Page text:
This can be accomplished by arranging class equipment, setting music to play, and changing the room's lighting (e.g. dimming the lights slightly, hanging string lights or plugging in party lights) all before the first participant arrives.
When the room is set successfully, class participants feel as if they’ve left the ‘real world’ behind, freeing up mental, emotional and physical energy that can be put towards their exercise efforts.
2. Curate a Playlist
When taught by similarly skilled instructors, music is oftentimes the only thing that differentiates a sold-out class from a class cancelled due to low attendance.
The songs selected, as well as their order, should take class participants on a journey, telling an inspiring and captivating story from start to finish.
A clear, inspirational message featured early in a class playlist can help shift any focus left lingering on the day’s previous events or on tasks that remain unfinished.
Music should mirror the physiological demands of class to match the efforts and focus of our participants (i.e., the energy of a high-intensity peak or a prolonged endurance interval).
A warm up should feature a distinct sound that builds as exercises progress in intensity and range of motion, while a cool down should feature a slow, deliberate sound that encourages participants to decrease their efforts, slow their breathing and reflect on their incredible accomplishments.
In between the warm up and cool down, a curated playlist will complement exercise progressions and speed while motivating participants to try their hardest.
3. Exercise Selection and Progressions
First and foremost, the selection of exercises should be based on principles of exercise science and safety. Exercises should be purposeful and promote the overall fitness goals of the class.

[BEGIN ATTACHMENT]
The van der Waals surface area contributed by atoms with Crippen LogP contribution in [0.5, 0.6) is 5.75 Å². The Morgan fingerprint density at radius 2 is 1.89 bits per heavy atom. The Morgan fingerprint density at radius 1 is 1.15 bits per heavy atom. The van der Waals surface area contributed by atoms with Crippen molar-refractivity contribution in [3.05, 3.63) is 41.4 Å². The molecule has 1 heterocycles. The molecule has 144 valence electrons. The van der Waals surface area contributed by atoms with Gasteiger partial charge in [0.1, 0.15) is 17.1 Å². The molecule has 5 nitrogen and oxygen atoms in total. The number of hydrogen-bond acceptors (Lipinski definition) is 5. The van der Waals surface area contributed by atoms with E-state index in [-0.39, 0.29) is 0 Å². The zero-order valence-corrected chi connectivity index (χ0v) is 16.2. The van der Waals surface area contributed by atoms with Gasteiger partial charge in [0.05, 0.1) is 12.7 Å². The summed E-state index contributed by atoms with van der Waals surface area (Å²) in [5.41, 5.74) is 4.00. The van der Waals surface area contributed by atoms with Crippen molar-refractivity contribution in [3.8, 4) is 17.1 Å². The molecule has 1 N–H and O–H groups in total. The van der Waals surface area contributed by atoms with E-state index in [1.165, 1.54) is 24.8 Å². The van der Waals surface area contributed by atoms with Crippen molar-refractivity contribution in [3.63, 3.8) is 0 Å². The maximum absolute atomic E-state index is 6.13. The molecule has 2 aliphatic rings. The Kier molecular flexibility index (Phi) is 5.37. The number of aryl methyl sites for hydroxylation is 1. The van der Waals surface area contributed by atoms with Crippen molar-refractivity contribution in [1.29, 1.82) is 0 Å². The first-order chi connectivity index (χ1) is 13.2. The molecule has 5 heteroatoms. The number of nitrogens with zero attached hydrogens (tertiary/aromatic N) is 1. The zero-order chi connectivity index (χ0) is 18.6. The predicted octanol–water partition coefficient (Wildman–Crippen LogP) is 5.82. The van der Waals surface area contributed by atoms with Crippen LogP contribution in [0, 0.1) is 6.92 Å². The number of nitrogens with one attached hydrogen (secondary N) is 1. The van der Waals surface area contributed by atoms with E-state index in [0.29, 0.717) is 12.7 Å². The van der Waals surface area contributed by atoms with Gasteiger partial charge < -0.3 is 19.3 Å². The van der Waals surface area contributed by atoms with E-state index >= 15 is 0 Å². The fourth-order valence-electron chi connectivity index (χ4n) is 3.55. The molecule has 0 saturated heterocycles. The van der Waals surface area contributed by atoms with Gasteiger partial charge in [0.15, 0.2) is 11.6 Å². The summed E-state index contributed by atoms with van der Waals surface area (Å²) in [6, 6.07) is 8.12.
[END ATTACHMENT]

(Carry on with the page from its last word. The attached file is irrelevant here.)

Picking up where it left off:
Song selections can help guide exercise choices just as exercises can help instructors choose the best song.
A great tip for pairing songs and exercises is to physically perform exercise progressions with their selected song(s) before teaching them in a live class.
An exercise progression may feel like a great choice while sitting at a computer listening to the song, but there is no way to be 100% confident of a pairing’s safety and success until it has been physically practiced.
4. Transitions Between Exercises
Transitions between exercises and songs should be given the same amount of time and planning as the rest of class.
With an understanding of participants’ varying experiences and abilities, instructors should be able to best predict the amount of time needed for the safest and most appropriate transitions between exercises, specifically those that transition from a standing position to one that is supine or prone.
Too many abrupt or awkward transitions disrupt the flow of class and may create negative experiences.
5. Mix It Up
Identify the optimal room orientation – where participants can access equipment, see and hear you easily, and move safely – and then set your class to face that direction for most of the class.
When safe to do so, however, experiment by having participants turn to face the back for an exercise or two or even face toward one another. Partner and small group exercises are another option to mix things up in group fitness classes.
Team-oriented exercises provide participants opportunities to work together, promoting community and building relationships that not only help hold participants accountable to their fitness goals but also extend beyond the walls of the group fitness studio.